Russia, Turkey and Ukraine accounted for most of the workload of the European Court of Human Rights last year with the UK barely figuring on the court’s radar, according to new figures. In its latest annual report, the court says that only 0.04 applications concerning the UK were made last year for every 10,000 inhabitants, the lowest figure by head of population of all the Council of Europe’s 47 member states.
The figure will be seized on to support arguments that the 20-year-old Human Rights Act - the operation of which is currently under a government-sponsored review - is doing its job in enabling rights cases to be settled domestically.
According to the report, the ECtHR has 61,500 cases pending, three quarters of which concern five countries: the Russian Federation (13,800 applications), Turkey (11,150), Ukraine (10,250), Romania (7,700) and Italy (3,400). The UK has 124 cases pending, behind every other major European country except Spain (122). In 2020, the court delivered four judgments concerning the UK out of a total of 871 judgments in the year. Of those four, two found at least one violation of the 1950 convention, on respect for private and family life.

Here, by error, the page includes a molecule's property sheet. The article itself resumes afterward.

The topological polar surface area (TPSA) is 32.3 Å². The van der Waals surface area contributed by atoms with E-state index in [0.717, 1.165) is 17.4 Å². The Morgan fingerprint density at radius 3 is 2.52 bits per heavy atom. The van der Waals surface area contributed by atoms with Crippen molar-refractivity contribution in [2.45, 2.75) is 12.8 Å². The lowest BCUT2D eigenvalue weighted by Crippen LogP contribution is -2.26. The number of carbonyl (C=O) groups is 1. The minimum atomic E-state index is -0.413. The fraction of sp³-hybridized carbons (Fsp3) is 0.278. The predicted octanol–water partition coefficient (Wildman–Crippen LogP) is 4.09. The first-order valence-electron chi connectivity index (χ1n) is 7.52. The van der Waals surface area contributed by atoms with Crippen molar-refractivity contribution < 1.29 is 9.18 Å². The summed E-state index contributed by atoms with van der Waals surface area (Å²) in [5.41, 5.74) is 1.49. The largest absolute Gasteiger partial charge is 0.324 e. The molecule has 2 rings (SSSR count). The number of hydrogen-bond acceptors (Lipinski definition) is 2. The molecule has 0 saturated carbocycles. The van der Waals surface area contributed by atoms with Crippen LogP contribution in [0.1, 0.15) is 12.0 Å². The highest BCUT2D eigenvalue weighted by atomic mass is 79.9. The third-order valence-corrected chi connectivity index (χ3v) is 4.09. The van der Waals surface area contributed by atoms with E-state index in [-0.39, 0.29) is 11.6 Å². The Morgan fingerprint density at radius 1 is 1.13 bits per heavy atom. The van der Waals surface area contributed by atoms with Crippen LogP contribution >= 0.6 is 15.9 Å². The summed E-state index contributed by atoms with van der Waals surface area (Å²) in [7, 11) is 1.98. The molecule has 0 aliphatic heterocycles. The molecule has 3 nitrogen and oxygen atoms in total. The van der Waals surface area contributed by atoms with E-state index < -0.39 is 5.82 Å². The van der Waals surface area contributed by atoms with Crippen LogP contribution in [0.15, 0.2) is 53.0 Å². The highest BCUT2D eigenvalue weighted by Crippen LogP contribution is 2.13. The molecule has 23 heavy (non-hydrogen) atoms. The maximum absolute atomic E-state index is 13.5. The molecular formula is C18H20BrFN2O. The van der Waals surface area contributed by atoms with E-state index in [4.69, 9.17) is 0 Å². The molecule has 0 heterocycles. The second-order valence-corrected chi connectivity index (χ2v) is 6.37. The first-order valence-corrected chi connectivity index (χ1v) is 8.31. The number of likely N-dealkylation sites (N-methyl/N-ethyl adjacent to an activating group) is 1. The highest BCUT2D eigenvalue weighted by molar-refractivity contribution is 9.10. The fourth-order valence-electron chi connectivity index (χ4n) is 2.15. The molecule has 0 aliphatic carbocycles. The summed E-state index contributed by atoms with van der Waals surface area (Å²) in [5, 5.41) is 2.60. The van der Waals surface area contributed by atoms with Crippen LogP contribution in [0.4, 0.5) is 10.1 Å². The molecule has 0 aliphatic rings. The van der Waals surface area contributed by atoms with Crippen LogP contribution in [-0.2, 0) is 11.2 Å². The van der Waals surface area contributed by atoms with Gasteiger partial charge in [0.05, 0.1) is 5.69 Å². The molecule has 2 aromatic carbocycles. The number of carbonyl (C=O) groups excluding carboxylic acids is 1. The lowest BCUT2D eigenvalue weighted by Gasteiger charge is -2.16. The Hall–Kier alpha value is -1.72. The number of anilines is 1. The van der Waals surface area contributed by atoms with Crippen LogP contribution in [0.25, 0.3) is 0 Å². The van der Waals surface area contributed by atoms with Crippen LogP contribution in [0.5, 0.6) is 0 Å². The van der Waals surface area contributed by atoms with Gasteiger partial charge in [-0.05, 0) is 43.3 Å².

UK participation in the European Convention on Human Rights is specifically excluded from the remit of the current Independent Human Rights Act Review, chaired by Sir Peter Gross.